Updated: Apr 1
It took place in the scenic forest of Dibbeen, located 45km north of Amman. On this occasion, more than 30 highly motivated and inspiring volunteers joined forces.
Unfortunately, despite the forest's natural beauty, it didn't take long to realize that it was marred by an overwhelming amount of litter scattered around.
In just under two hours, we filled more than 120 bags with a staggering amount of litter waste. Below are some observations we made from the collected trash:
Between 80 % and 90% of the trash collected was single-use plastic.
The most frequently collected items were plastic bags, packaging, coffee cups, and plastic bottles.
The plastic waste found varied in degradation. Some recent pieces were practically intact and unaltered by the environment and weather conditions, while others were already breaking down into microplastics (less than 5mm).
The impressive amount of trash littered or simply left behind in Dibbeen forest is far from being an exception in Jordan. The forest, like a lot of other natural environments in the Kindogm, suffers from a combination of three main factors.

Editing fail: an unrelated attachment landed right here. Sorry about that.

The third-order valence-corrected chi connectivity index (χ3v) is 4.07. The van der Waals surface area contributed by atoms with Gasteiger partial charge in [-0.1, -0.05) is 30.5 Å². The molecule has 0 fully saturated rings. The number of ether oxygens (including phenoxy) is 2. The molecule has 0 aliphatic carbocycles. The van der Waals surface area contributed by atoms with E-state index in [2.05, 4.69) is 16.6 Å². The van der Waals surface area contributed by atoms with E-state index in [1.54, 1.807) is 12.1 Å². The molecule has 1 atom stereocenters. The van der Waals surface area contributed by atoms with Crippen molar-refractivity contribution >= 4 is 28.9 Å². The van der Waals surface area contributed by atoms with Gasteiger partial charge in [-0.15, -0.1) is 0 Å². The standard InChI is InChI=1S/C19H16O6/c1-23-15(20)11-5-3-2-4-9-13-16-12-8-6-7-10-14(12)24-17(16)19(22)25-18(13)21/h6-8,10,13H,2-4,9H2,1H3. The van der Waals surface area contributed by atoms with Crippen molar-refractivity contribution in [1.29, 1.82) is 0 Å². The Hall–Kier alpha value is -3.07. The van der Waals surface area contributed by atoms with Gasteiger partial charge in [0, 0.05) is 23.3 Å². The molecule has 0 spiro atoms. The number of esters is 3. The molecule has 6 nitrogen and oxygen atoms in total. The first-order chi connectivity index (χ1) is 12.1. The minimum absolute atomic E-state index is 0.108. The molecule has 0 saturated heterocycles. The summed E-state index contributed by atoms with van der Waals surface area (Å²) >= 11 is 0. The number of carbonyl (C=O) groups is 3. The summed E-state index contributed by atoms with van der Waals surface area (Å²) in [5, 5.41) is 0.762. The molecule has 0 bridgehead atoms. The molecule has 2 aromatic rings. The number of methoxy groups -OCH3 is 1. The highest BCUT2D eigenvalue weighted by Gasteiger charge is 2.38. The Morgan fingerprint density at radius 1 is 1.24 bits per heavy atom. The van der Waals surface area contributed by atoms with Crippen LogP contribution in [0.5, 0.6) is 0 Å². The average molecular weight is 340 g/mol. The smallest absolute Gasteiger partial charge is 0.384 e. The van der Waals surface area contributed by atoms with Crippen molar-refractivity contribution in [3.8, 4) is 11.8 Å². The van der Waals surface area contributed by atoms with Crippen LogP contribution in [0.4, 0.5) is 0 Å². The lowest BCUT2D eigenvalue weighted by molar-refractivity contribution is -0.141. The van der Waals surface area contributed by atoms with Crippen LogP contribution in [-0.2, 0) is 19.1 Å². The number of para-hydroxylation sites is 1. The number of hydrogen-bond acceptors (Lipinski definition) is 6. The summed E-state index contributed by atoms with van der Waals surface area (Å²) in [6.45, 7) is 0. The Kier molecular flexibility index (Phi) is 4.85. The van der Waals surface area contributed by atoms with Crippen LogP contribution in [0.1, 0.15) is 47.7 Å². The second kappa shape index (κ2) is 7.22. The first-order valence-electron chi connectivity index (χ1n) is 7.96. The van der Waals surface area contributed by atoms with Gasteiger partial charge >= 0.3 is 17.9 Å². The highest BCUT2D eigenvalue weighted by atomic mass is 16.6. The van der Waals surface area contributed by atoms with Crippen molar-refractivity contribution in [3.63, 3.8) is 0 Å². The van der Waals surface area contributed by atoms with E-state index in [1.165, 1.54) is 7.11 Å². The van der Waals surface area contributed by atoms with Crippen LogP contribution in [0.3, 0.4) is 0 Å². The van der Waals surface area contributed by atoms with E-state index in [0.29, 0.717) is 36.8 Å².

A lack of disposal infrastructures (trash bins & containers)
Inconsiderate behaviors and lack of care for natural environments
No signs or information displayed around frequented areas about littering consequences (pollution, fines, health hazards).
As mentioned during the event, clean-up hikes are not sustainable and long-lasting solutions to plastic overconsumption and pollution.
However, they remain distinctive opportunities to bring the question of waste disposal, littering, and pollution to the table while raising awareness among the public.
Thank you very much to JoNavigators’s team and Sophie Gripenberg for the time and efforts engaged in making this event happen.